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The 10 Scariest GOP Governors: Bringing a Radical Right-Wing Agenda To a State Near You

The 2010 election saw a right-wing sweep of many state governor's races, and those governors haven't been shy about pushing their conservative shock treatment.
 
 
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Ranking the worst Republican governors is next to impossible. Since the Tea Party sound and fury swept the Class of 2010 into power in swing states and even true-blue states like New Jersey, it's been more like a horse race between the main contenders. One will propose a law that seems so terrifying it could never make it through the legislature, let alone be topped. Then it passes, and in the blink of an eye another state's trying to outdo it.

These governors all have some things in common. Most of them were elected in 2010 while progressive turnout was depressed and conservative anger, particularly the virulent anti-government type springing from the Tea Party movement, spilled over at the polls. Many of them took over swing states from Democratic administrations. Most of them did not run on promises to take away collective bargaining from workers, slash pensions and health care and outlaw abortion. Instead, they focused on jobs—and, admittedly, their own solution to creating jobs, which is, of course, cutting taxes.

A year or more into their terms, taxes have been cut, the wealthy are doing fine, and working people, particularly immigrants and women, are struggling. The promises of jobs have given way to Shock Doctrine-style cuts, attacks on unions, public services, and voting rights. Since it can be hard to keep up with the moves by different governors around the country, we've compiled a list of the 10 scariest GOP governors and their proposals.

Who knows what target will be next? Will someone attempt to give fetuses voting rights, or perhaps decree that employees should pay employers for the privilege of working?

Lest you think we're unfairly picking on the Republicans, we've thrown in honorable mention for a couple of Democrats in the nation's biggest blue states who seem to have taken a page from our right-wing friends.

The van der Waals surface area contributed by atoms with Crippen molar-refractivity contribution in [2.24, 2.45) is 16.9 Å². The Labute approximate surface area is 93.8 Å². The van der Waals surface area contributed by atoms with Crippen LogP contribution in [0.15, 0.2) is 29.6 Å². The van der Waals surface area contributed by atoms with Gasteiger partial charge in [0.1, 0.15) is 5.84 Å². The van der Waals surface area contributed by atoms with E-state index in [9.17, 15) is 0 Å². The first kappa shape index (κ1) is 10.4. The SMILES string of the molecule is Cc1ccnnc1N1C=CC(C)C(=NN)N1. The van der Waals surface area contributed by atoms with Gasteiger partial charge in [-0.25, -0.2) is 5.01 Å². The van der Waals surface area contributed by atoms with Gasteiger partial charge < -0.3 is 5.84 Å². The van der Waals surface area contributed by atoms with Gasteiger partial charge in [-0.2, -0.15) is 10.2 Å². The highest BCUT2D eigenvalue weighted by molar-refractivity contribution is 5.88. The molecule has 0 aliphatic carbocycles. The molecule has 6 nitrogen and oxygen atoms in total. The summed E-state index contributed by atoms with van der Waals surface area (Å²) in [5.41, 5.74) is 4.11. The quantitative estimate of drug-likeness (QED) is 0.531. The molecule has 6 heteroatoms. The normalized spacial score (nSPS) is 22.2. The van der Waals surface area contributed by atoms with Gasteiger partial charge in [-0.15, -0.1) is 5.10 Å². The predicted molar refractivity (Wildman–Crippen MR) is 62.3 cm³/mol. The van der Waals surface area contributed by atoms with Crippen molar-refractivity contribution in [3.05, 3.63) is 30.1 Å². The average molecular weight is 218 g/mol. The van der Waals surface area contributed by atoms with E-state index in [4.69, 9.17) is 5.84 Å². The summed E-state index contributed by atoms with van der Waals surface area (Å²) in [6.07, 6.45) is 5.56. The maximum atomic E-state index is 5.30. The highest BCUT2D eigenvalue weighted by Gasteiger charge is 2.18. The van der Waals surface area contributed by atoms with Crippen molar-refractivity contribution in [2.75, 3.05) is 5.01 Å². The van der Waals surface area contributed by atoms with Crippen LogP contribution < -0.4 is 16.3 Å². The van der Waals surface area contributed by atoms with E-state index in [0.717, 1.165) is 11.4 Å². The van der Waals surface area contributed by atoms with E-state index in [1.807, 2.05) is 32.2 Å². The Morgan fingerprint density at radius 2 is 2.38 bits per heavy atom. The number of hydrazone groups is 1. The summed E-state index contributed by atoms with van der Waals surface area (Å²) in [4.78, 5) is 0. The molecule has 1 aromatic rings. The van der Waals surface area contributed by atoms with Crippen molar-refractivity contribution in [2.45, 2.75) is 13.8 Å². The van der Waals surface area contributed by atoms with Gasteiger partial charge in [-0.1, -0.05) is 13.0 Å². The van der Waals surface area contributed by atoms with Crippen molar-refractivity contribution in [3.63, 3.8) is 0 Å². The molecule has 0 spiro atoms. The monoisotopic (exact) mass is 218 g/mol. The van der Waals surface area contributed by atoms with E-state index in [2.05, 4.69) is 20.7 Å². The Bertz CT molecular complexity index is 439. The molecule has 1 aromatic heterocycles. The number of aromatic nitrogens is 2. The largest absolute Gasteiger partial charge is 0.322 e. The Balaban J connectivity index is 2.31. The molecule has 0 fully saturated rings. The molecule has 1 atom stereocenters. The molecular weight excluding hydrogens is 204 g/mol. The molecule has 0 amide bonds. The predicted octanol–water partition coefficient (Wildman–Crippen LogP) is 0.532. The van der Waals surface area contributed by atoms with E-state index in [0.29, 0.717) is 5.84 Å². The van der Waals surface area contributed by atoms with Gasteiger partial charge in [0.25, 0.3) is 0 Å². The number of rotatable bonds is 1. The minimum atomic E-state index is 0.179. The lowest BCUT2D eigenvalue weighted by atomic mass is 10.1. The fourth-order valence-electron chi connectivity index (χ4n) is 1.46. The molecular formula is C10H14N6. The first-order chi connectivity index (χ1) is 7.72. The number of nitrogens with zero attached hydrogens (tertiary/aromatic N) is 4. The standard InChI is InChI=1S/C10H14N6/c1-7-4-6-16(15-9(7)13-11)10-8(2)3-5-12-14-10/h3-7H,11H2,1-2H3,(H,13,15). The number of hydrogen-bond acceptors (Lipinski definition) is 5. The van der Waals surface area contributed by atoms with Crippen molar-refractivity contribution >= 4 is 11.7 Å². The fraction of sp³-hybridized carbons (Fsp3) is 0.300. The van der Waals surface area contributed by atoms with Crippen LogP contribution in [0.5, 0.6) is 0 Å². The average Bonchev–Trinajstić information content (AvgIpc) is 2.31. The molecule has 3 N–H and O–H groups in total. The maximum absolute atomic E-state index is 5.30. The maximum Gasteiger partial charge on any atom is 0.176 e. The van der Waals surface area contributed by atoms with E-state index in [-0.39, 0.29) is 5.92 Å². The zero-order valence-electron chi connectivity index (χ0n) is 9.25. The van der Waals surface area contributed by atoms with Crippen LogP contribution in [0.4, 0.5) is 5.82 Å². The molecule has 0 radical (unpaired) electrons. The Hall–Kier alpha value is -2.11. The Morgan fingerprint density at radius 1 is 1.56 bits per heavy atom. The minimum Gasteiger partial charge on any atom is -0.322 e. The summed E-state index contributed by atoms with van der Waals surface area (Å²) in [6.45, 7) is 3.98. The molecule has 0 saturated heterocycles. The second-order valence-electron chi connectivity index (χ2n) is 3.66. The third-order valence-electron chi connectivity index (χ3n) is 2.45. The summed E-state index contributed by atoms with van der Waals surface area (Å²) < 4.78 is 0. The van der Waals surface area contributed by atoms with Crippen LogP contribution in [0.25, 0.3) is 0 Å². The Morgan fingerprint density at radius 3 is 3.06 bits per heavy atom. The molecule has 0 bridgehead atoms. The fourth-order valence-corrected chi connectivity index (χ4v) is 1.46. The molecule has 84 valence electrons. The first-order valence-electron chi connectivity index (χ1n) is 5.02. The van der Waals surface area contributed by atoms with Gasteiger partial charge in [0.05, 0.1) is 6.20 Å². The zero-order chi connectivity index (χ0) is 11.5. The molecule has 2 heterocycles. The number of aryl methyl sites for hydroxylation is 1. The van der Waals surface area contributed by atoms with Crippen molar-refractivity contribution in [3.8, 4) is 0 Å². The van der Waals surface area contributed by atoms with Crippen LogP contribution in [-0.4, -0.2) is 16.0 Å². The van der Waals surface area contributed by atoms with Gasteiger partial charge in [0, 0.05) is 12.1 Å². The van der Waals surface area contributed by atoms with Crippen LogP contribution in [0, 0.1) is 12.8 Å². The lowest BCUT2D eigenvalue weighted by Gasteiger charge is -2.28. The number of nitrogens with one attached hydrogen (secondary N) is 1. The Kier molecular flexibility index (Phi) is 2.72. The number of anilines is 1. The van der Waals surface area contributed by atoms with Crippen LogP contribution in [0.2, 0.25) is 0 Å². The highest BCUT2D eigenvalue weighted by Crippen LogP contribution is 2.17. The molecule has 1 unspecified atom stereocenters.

But first, how about a few governors you may have missed?

10. Robert Bentley, Alabama. Bentley has been one of the quieter governors among the new class, but his lack of Chris Christie-like bluster has allowed some of Alabama's scarier provisions to sneak by unnoticed. A dermatologist who was accused of using his title “Dr.” on the ballot to sway voters, Bentley is also an evangelical Christian who declared on the day of his inauguration that “anybody here today who has not accepted Jesus Christ as their savior, I'm telling you, you're not my brother and you're not my sister, and I want to be your brother." 

No word if undocumented immigrants who happen to be Christian are his brothers. Alabama passed the nation's most restrictive immigration law just last month, surpassing Arizona's SB 1070 as the worst place in the country to be an undocumented immigrant—or be mistaken for one. The bill, HB 56, was called a “wish list of restrictionist immigration provisions at the state law level,” by Kevin Johnson, dean of the law school at the University of California, Davis.

The bill not only makes it a crime for undocumented immigrants to be in the state, but attempts to criminalize every aspect of their existence. It requires schools to ask students about their immigration status, and bans undocumented students from state universities; it makes it illegal to rent housing to immigrants, and allows police to ask for papers using “reasonable suspicion.” HB56 also makes contracts that undocumented people sign unenforceable—so if employers do break the law and hire immigrant workers, they can treat them as badly as they like without fear of repercussions. And that's just one possibility.

9. Nikki Haley, South Carolina. Nikki Haley, daughter of immigrants, is South Carolina's youngest governor, its first woman, and its first person of color. So we should be proud, right?